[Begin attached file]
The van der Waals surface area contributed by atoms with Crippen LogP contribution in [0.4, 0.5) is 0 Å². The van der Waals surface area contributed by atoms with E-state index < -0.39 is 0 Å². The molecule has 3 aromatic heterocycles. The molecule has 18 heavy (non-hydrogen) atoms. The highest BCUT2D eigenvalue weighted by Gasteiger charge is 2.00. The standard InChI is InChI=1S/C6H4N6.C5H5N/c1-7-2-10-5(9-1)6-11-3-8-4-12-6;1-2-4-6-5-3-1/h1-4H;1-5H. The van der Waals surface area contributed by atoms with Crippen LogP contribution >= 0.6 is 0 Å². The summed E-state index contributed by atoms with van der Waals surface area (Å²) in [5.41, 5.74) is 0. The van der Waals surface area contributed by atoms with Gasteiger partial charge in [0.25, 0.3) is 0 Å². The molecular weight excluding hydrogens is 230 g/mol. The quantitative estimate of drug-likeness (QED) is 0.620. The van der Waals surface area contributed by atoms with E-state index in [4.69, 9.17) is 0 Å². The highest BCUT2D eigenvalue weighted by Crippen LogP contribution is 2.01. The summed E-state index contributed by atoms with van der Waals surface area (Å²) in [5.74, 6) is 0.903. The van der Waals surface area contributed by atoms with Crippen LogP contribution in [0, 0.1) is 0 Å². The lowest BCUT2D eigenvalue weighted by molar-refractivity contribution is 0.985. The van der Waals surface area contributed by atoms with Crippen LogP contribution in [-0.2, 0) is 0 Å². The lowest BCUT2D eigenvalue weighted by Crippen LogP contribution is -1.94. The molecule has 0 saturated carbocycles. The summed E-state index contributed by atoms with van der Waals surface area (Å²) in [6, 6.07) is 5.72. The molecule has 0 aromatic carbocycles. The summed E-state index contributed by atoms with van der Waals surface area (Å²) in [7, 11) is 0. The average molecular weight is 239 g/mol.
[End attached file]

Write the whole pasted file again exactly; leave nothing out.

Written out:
The van der Waals surface area contributed by atoms with Crippen LogP contribution in [0.4, 0.5) is 0 Å². The van der Waals surface area contributed by atoms with E-state index < -0.39 is 0 Å². The molecule has 3 aromatic heterocycles. The molecule has 18 heavy (non-hydrogen) atoms. The highest BCUT2D eigenvalue weighted by Gasteiger charge is 2.00. The standard InChI is InChI=1S/C6H4N6.C5H5N/c1-7-2-10-5(9-1)6-11-3-8-4-12-6;1-2-4-6-5-3-1/h1-4H;1-5H. The van der Waals surface area contributed by atoms with Crippen LogP contribution >= 0.6 is 0 Å². The summed E-state index contributed by atoms with van der Waals surface area (Å²) in [5.41, 5.74) is 0. The van der Waals surface area contributed by atoms with Gasteiger partial charge in [0.25, 0.3) is 0 Å². The molecular weight excluding hydrogens is 230 g/mol. The quantitative estimate of drug-likeness (QED) is 0.620. The van der Waals surface area contributed by atoms with E-state index in [4.69, 9.17) is 0 Å². The highest BCUT2D eigenvalue weighted by Crippen LogP contribution is 2.01. The summed E-state index contributed by atoms with van der Waals surface area (Å²) in [5.74, 6) is 0.903. The van der Waals surface area contributed by atoms with Crippen LogP contribution in [0, 0.1) is 0 Å². The lowest BCUT2D eigenvalue weighted by molar-refractivity contribution is 0.985. The van der Waals surface area contributed by atoms with Crippen LogP contribution in [-0.2, 0) is 0 Å². The lowest BCUT2D eigenvalue weighted by Crippen LogP contribution is -1.94. The molecule has 0 saturated carbocycles. The summed E-state index contributed by atoms with van der Waals surface area (Å²) in [6, 6.07) is 5.72. The molecule has 0 aromatic carbocycles. The summed E-state index contributed by atoms with van der Waals surface area (Å²) in [7, 11) is 0. The average molecular weight is 239 g/mol.